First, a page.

The Wedding of Mrs. Fox

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"The Wedding of Mrs. Fox" (German: Die Hochzeit der Frau Füchsin) is two German fairy tales collected under the same title by the Brothers Grimm in Grimm's Fairy Tales as number 38.[1] It was included in all editions, and is classified as Aarne-Thompson type 65, 1350, 1352*, and 1510.[2]

The second version of the tale was told to the Grimms by Ludovico Brentano Jordis, who also wrote down "The Lion and the Frog" for the brothers.[3]

Synopsis[edit]

In the first version of the story, Mr. Fox has nine tails. He feigns death to test his wife's fidelity. Mrs. Fox rejects all the fox suitors that have fewer than nine tails. When she gets engaged to another fox with nine tails, Mr. Fox arises and throws everyone out of his house, including his wife.

In the second version, Mr. Fox dies, and Mrs. Fox is suited by a dog, a deer, a hare, a bear, and a lion. She rejects them because they do not have red pants and a pointed face. When a fox arrives and meets her requirements, she agrees to marry him and laments her first husband's selfishness.

Motifs[edit]

The Grimms used the word "Zeiselschwänze" for "tails" when Mrs. Fox asks about her potential suitors in the first version of the story. The root "schwanz" creates a double entendre as it is also used to describe male genitalia.[2]

In popular culture[edit]

"The Wedding of Mrs. Fox" is featured in Grimm's Fairy Tale Classics. In this version, the wealthy Mr. Fox is convinced by a devilish fox he encounters fishing that his beautiful wife is being unfaithful and convinces him to at first follow her though he finds no proof of infidelity so the devilish fox suggests he pretend he is dead, fooling both his wife and their feline maid. The first suitor is Mr. Fox's friend and Mrs. Fox is too busy mourning her husband to take suitors telling the maid to send him away. However when a second suitor appears the maid realizes that they will run out of money and convinces Mrs. Fox that she must find a suitor so she agrees but states he must have nine tails like her husband. Meanwhile, Mr. Fox feigns death while fighting his growing hunger though grows confident that his wife will remain faithful as she refuses each suitor until a wealthy younger fox with nine tails appears and she agrees, causing an angry Mr. Fox to confront the nine tailed suitor, the maid, and Mrs. Fox. However Mrs. Fox points out he was wrong to deceive his wife in such a manner as she had been faithful to him and only chose the suitor as she thought he was dead and thought she would have to provide for herself and the maid defends her mistress by attacking him as he had always mistreated his housekeeper. Mr. Fox chases them out of the house, but realizes he is now alone. The devilish fox is revealed to be the devil on his shoulder that makes one do bad things, causing Mr. Fox to angrily attack the devil only to destroy his house.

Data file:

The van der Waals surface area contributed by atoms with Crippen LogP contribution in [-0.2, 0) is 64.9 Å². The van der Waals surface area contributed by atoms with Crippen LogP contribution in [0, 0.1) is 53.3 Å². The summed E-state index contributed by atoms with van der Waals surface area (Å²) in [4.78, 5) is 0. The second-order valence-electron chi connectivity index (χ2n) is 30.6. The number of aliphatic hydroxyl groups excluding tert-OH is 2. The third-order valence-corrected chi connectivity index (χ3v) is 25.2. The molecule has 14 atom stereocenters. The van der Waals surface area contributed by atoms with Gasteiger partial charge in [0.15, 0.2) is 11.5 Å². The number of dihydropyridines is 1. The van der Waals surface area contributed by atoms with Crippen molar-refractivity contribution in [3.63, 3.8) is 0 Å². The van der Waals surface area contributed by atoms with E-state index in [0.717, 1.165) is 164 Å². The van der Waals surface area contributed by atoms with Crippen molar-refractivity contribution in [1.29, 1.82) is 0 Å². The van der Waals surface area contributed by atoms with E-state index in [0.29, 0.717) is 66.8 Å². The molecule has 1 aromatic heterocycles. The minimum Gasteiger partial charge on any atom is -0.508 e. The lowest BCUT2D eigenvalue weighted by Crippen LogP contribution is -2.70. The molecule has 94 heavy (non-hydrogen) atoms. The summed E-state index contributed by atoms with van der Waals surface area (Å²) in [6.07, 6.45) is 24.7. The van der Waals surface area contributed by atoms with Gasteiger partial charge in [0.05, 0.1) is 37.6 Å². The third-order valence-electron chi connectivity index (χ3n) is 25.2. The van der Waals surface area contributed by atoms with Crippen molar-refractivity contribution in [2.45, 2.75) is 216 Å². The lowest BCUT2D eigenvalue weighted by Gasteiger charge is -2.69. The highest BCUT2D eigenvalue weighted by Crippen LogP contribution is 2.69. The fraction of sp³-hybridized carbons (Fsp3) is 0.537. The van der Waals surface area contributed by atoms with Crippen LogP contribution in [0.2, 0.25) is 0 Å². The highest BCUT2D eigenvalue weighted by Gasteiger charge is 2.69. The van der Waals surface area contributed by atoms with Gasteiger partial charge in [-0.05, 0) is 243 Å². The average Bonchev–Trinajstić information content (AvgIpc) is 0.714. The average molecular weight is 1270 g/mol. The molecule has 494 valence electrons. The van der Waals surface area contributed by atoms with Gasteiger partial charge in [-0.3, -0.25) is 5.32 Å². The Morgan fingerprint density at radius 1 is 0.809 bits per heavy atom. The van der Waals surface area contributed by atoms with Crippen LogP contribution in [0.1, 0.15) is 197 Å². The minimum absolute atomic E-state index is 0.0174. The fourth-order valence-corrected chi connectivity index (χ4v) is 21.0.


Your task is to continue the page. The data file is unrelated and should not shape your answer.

References[edit]

  1. ^ Jacob and Wilheim Grimm, Household Tales, "The Wedding of Mrs. Fox"
  2. ^ a b D.L. Ashliman, Mrs. Fox's Wedding
  3. ^ The Queen's Mirror: Fairy Tales by German Women, 1780-1900. Edited by Shawn C. Jarvis. University of Nebraska Press, 2001. 27.

External links[edit]